Sidestepping a mother who was half dragging, half cajoling a crying little boy, Cardel entered the restroom and took stock. Only four of the sixteen stalls were occupied. The two open rows of urinals were all in use. Surveillance cameras bolted to the wall were positioned high overhead, focusing on the entrance and exit.
Seeing nothing that hadn't been included in his briefing, he stepped into the nearest stall, shut the door, and unzipped his backpack. Inside, he found the gray padded pouch. He pulled it out, removed a syringe and the small glass vial. His mouth went dry.
Swallowing hard, he banded his upper arm with a thin strip of rubber, filled the syringe, and then injected himself. As the milky liquid entered his vein, his fear the vial might break before he could inject himself died.
He set the vial and empty syringe on the tile floor behind the toilet, crushed them with his shoe, then mopped up the bits of glass with toilet tissue and dumped them in the toilet. Next, he saturated the stall floor with chlorine bleach. No trace of the serum could be found; the Consortium had been emphatic about that.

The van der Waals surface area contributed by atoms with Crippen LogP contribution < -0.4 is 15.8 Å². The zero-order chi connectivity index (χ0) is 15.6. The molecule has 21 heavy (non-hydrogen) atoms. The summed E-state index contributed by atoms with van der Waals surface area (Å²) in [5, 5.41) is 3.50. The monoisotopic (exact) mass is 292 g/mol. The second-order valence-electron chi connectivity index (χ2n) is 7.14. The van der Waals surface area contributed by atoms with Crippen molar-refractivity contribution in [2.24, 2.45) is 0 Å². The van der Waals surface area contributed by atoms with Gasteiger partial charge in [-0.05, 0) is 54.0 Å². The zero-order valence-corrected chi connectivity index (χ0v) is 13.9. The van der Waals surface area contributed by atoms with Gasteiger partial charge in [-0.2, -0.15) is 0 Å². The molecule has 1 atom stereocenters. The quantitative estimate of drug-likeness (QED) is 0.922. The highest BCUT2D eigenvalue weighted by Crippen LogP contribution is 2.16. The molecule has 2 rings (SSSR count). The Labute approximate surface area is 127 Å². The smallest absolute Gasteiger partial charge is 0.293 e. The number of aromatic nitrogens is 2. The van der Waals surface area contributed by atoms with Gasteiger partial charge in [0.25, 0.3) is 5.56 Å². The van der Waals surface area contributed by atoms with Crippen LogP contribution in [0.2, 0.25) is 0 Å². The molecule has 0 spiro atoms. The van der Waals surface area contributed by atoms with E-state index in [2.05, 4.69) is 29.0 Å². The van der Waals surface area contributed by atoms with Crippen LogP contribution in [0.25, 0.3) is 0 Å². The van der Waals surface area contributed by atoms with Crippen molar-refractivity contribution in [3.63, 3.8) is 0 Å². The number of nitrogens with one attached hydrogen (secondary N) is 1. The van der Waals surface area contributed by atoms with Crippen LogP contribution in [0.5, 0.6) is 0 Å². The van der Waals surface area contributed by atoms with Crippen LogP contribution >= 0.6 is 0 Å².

"Flight one twenty-seven to Miami, Florida, is now boarding."
Hearing the tinny loudspeaker announcement, Cardel glanced at his watch. He had seven minutes and twenty seconds to finish his work and get on that plane.
Moving quickly, he uncoiled a thin, clear hose, stuffed it down the waist of his slacks, further down the inseam of his right leg. The tip cleared the top of his shoe, remaining concealed by the hem of his slacks.
He pulled a quart-size canister out of his backpack, put it in a special holster crafted to carry canisters of the same size and shape, and then strapped it to his chest. A second canister remained in his backpack.
This is almost too easy.
It was. And normally that would have concerned Cardel. But this mission should be easy. The entire operation had been in the works for over a year. Every facet of it had been scrutinized, studied, tested, and then scrutinized again.
Calm and controlled, he connected the holstered canister to the hose, slid on a nasal oxygen mask, and then buried its unconnected hose from sight inside the holster. A quick twist and the canister's valve opened.
A clear liquid drained through the hose and puddled on the floor near his feet. Stepping into it, he coated his shoes, and then left the stall.